by Glenn Mosley
Idaho Public Radio
Idaho District 5 legislators took a look back and a look ahead during a luncheon hosted by the Moscow Chamber of Commerce on May 22.
There were 522 bills introduced during the 2019 legislative session, along with another 67 resolutions, memorials, and proclamations, Paul Kimmell of the Chamber’s Government Affairs Committee told the gathering. 331 of those bills were passed; 329 became law. Most of those take effect on July 1.
The 95 day session was the third longest in Idaho history, and the longest since 2009.
“We were there for a long time,” State Rep. Caroline Nilsson Troy (R- Genesee) said. “We got grumpy with each other, I think, on the House side about day 70 to 75. So, we went twenty days too long.”
Among other topics, Nilsson Troy told the luncheon about her hemp legislation, which wasn’t passed, and the resolution supporting the idea of a 611 national suicide prevention crisis hotline, which did pass, and said she is very passionate about the way the wine industry is growing in the region and is proud to carry related legislation.
Nilsson Troy serves on the Joint Finance-Appropriations Committee, which recently held a three day interim meeting. “One of the things we started out with was a review of where our revenue collections are right now,” she said. “We’re $91 million behind on individuals income tax collections…we are ahead, however, on corporate tax collections. We’re $46.5 million ahead of what projections were, and we’re almost $10 million ahead on sales tax collections than what the projections were…we’re about a little less than $40 million behind on our collections for the fiscal year which ends June 30th.”
State Sen. David Nelson (D-Moscow) said he was honored to serve this year. “It was a new experience for me to be in the legislature, and I found it really satisfying in a lot of ways. One, I got to help people a lot…and also being in the legislature lets you stick your finger in a lot of things and get some traction and learn some things.”
Of his committee work, Nelson said, “I became kind of a member of a rural group of senators trying to lead on transportation issues. It’s a bi-partisan group…trying to get more support so we can do good maintenance on our local roads, both county, city.” Nelson said HB 107 was amended to include funding to help maintain rural bridges in the state.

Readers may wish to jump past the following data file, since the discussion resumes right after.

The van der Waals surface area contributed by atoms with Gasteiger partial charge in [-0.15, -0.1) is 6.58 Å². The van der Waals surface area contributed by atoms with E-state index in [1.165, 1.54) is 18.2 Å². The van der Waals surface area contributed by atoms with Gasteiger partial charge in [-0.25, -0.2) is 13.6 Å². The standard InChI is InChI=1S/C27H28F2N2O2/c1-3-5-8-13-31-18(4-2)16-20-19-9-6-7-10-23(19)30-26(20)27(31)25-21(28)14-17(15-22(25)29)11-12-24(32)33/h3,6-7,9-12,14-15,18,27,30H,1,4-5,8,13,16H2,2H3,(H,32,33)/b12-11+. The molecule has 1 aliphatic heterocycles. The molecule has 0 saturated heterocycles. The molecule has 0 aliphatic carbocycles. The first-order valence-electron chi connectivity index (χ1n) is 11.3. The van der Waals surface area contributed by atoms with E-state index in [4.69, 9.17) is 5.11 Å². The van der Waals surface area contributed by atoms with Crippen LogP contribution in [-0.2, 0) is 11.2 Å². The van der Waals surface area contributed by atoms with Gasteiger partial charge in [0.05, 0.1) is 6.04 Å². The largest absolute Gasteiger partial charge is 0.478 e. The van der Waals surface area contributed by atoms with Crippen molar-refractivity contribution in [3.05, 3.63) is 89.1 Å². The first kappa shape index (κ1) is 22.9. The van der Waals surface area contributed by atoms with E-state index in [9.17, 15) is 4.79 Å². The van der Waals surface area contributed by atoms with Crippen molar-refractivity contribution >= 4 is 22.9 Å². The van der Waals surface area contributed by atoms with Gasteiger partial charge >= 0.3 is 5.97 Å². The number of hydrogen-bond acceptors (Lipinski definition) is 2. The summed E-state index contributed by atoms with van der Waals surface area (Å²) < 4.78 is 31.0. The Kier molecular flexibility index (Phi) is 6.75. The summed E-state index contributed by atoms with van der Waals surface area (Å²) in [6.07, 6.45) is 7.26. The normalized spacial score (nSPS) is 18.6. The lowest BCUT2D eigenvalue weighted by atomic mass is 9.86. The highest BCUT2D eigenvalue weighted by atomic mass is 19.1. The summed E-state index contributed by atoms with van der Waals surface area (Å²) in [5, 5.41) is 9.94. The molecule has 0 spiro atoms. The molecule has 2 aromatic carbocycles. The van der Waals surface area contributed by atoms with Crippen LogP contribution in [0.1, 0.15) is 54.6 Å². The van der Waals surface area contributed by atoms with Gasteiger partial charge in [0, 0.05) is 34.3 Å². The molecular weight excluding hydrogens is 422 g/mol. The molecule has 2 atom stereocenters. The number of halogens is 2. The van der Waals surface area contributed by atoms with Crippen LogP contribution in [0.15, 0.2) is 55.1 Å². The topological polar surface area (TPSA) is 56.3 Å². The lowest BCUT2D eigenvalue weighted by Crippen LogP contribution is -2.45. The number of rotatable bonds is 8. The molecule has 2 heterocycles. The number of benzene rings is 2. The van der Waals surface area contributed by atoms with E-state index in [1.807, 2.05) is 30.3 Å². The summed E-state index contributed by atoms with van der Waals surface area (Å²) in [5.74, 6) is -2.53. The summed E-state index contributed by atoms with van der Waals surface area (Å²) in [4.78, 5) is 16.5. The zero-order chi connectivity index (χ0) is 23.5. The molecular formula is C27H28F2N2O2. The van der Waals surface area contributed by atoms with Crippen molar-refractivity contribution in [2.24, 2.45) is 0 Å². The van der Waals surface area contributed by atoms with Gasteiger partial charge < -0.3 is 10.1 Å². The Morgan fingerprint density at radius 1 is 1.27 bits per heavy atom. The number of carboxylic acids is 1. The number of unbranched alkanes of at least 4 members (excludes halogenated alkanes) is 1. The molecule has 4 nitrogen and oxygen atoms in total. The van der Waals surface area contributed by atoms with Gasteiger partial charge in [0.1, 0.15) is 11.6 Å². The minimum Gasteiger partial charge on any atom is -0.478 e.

Looking ahead, Nelson said he’ll continue working on transportation issues, including looking at how the state decides on registration fees for heavy trucks. He’ll also work on having a more reliable source of funds for transportation. Nelson also expects a lot of focus next session on funding for Medicaid expansion.
State Rep. Bill Goesling (R-Moscow) said it was a privilege and an honor to serve the district this year. He said the session was “long, busy, and somewhat stressful,” “but, I think, very successful legislative session.”
Goesling says he spent most of his time looking at ways the state can improve education. He cited his bills on school safety and to allow rural school district boards to go into executive session with three members present instead of five. He said he co-sponsored the bill raising starting teacher pay.
“We started out the year way behind on revenue coming into the state, and that really impacted our ability to do a lot of things,” Goesling said.
Goesling also said the proposed change in the public school funding formula had to be pulled back because it wasn’t working.
For next session, Goesling said he will work on finalizing the student-based funding formula; increasing funding for master level teachers; and increasing medical education opportunities, and he said his goal is to increase WWAMI to 50 students, up from the current 40.
“The important thing to remember is that there are 105 legislators,” Nilsson Troy said, “and we each go with our own agenda and we can only take our own agenda with us. I think our actions, the three of (us), this past session, speak loudly in that we were very focused on issues that were important to this district.”
The update at the luncheon followed a series of forums also hosted by the Chamber of Commerce during the 2019 session.
Posted May 22, 2019